Wow is it that time of year already? Arapahoe Basin just opened in Colorado and the North American snow season is underway. Europe’s glaciers are open for skiing and Japan is getting it’s first couple of snowfalls. Winter is coming, so now we need to take a little look at what is happening in the world’s climate at the moment.
ENSO is currently in a Neutral phase. Most, if not all forecasts show a cooling in ENSO region temperatures to potentially La Niña levels. Below is a NMME + IMME ENSO plume.
The North American Multi Model Ensemble(containing 8 North American models, including the NASA, CFS, GFDL and CMC models) average shows a Borderline La Niña. The International Multi Model Ensemble(CFS, MetFrance, ECMWF and UKMO Seasonal models combined) shows more cooling than the NMME, and goes for a Weak La Niña(which is stronger than a Borderline La Niña).
This is the ECMWF ENSO plume. The ECMWF seasonal forecast is considered one of the best seasonal models in the world and is a very exclusive model. The EC averaged is going for a Weak La Niña.
Some noticed an increase in Nino 3+4 SST anomalies over September. However as this chart below illustrates, subsurface sea temperatures in the Niño region of the Pacific are still colder than normal.
If the cold subsurface water anomalies go to the surface, we could be getting a proper La Niña. SOI is indicating a La Niña and cloudiness anomalies near the IDL agree somewhat. Trade winds have been weaker than normal, which doesnt occur in a La Niña and has been causing all the warming of Niño SSTAs in September. I am personally favouring a Borderline to Weak La Niña (-0.6 to -1.0).
Siberian Snow Cover
The latest daily Siberian Snow Cover anomaly shows somewhat increased snow anomalies in Siberia. The latest EC Weeklies run shows somewhat decreased Siberian snowfall this coming week, neutral next week and somewhat increased Siberian snowfall in the two weeks after next week. The latest GFS run shows colder than normal temperatures over much of Siberia over this week and into the next. However the last few days of the GFS run shows a warming in Siberia. The Siberian High is currently stronger than normal, but is forecast to weaken over the next two weeks.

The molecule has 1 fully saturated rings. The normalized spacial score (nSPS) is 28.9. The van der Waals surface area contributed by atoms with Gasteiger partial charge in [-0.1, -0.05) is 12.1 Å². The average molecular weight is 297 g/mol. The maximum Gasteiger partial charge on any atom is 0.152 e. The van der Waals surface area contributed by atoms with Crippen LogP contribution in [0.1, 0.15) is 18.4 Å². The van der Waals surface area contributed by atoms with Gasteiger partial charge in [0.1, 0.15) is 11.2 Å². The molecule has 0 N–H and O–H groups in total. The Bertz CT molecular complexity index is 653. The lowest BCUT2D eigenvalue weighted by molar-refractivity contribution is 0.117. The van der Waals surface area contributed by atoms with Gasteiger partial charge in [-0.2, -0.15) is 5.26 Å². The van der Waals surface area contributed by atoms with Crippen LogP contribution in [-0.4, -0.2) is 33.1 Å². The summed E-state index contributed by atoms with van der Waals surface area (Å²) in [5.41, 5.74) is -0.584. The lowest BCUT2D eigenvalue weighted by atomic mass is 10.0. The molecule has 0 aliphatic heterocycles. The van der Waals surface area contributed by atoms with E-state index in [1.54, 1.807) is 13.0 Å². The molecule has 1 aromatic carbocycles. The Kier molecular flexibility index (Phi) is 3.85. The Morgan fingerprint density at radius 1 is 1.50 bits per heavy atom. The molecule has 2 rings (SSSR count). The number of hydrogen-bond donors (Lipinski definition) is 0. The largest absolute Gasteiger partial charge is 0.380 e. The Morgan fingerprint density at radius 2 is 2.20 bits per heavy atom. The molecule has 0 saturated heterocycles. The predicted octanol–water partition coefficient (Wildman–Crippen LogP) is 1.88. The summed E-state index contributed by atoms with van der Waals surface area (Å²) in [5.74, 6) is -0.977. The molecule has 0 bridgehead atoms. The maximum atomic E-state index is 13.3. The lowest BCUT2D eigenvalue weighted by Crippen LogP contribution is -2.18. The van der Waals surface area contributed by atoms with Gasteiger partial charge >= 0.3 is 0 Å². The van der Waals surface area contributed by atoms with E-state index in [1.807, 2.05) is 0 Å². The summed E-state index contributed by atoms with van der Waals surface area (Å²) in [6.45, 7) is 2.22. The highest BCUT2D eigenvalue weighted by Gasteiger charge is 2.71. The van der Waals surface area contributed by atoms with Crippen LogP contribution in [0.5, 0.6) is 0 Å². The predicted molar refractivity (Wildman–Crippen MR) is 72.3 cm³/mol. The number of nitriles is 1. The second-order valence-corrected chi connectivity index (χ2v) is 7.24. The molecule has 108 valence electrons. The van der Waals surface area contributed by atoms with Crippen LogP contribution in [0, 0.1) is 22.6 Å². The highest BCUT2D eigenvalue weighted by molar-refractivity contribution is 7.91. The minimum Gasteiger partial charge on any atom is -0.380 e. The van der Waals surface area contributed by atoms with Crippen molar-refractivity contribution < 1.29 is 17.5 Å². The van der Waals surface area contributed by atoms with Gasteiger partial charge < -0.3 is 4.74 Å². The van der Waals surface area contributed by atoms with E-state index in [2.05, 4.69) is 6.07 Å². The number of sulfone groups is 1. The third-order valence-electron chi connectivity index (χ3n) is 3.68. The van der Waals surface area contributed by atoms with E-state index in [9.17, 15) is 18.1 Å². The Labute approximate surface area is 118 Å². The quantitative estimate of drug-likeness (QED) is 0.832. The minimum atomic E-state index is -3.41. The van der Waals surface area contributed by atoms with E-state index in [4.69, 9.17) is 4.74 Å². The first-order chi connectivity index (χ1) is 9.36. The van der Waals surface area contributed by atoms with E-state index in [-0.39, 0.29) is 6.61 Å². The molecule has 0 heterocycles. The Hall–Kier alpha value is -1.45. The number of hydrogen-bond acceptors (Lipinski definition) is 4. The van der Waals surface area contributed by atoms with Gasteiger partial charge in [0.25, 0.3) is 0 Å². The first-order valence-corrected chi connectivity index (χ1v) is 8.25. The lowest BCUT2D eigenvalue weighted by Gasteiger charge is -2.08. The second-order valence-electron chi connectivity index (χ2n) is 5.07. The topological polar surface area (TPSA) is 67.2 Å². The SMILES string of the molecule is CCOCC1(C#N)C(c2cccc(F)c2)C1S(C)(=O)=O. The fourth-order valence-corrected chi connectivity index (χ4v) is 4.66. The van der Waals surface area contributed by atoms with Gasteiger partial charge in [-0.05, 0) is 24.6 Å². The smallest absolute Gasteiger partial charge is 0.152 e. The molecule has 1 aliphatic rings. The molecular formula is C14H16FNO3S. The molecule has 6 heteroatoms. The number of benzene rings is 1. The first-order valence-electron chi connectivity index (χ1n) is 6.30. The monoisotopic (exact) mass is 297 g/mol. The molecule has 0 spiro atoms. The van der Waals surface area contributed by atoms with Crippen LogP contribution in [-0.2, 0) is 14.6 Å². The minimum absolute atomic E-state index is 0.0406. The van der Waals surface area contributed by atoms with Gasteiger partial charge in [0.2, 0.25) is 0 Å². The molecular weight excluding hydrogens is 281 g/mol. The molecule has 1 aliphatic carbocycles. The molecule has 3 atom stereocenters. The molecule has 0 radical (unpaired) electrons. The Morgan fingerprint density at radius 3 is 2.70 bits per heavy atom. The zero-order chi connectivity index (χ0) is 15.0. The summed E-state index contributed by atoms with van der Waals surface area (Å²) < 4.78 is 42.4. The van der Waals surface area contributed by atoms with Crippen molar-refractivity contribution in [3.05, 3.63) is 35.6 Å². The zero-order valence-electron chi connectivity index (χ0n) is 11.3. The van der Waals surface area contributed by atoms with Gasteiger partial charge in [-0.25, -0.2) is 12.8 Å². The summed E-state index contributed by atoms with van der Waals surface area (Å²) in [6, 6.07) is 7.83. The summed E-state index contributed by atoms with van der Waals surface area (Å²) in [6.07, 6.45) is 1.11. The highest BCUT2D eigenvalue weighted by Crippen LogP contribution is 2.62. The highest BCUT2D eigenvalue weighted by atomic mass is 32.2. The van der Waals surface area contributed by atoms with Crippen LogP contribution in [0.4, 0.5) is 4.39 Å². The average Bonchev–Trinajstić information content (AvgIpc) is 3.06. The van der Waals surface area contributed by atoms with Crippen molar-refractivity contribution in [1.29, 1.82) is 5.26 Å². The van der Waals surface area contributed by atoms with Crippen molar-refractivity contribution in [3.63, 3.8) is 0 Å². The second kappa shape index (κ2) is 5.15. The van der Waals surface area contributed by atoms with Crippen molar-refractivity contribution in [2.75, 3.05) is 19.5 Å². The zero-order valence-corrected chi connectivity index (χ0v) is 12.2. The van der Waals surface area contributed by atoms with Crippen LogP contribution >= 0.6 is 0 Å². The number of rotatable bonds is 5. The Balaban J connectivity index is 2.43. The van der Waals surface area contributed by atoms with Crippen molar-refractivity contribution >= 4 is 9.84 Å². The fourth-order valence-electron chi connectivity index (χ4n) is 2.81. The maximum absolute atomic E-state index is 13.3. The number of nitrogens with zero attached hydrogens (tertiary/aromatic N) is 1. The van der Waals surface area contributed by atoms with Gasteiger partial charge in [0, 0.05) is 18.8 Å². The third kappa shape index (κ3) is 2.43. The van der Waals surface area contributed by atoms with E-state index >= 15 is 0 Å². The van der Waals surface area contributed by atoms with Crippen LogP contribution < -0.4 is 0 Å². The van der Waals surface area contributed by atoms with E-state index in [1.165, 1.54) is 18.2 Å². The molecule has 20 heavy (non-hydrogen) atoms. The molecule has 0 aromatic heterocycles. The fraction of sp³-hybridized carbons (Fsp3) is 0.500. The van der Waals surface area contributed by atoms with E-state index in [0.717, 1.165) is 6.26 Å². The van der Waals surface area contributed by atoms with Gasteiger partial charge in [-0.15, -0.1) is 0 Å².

Pacific Decadal Oscillation
The PDO has recently been in a weak cold phase. Current EC forecasts show no major PDO signal in the North Pacific, with a major warm SST anomaly towards the tropics and another warm SST anomaly towards the Kamchatka peninsula. If we can get some cooler SSTAs, there might be an affect on the jetstream, like last season.
The QBO is currently in a negative or easterly phase. The SAO is currently in a positive or westerly phase. Short term EC shows a slight weakening in the QBO jet, but many commentators have said that the QBO will come back to increasing easterly anomalies. For information on QBO Impacts, look here.
This is the 500mb anomaly product of the EC Seasonal model, for months December, January and February. According to EC, both the European and Japanese Alps are subject to a higher chance of ridging. For Western North America, December brings troughing to the NW and ridging to the SW. January brings ridging to the region and Feburary continues that trend, except for Far NW USA and British Columbia.
The CFS forecast for DJF shows ridging for SW America and neutral conditions for the PNW and BC. It also shows a higher chance of ridging over the European and Japanese Alps.
JAMSTEC doesn’t have a 500mb anomaly chart, so I am showing the 2m Temp DJF chart. It shows milder weather across the US, except the Rockies that look colder than normal. The Japanese and European Alps look warmer than normal.
There seems to be somewhat of a consensus among these particular models, of a ridging and warm winter for the European and Japanese Alps. There isn’t as much as a consensus for North America.
Thank you so much for reading this seasonal outlook for the Northern Hemisphere.
Seasonal outlooks tend to have bias and errors, due to the fact that these forecasts are so far out. So don’t use these outlooks to make important decisions. These outlooks are meant to be interesting information, that can help to see what the season might be like.
This took a lot of work, so I appreciate your support. Starting from the first weekend of November, I will issue the European Alps Season Forecast, and then the Japanese Snow Season Outlook the next weekend, and then finally the North American Snow Season Outlook the week after. This timetable is fluid, but expect these outlooks around then. They will all be done by December. The plan for winter is to start the long term outlooks in Early December, and each region will get an outlook every 3 weeks. Again this is fluid and may change. This season will feature new Monthly Control maps. It will also include Climate Driver outlooks.
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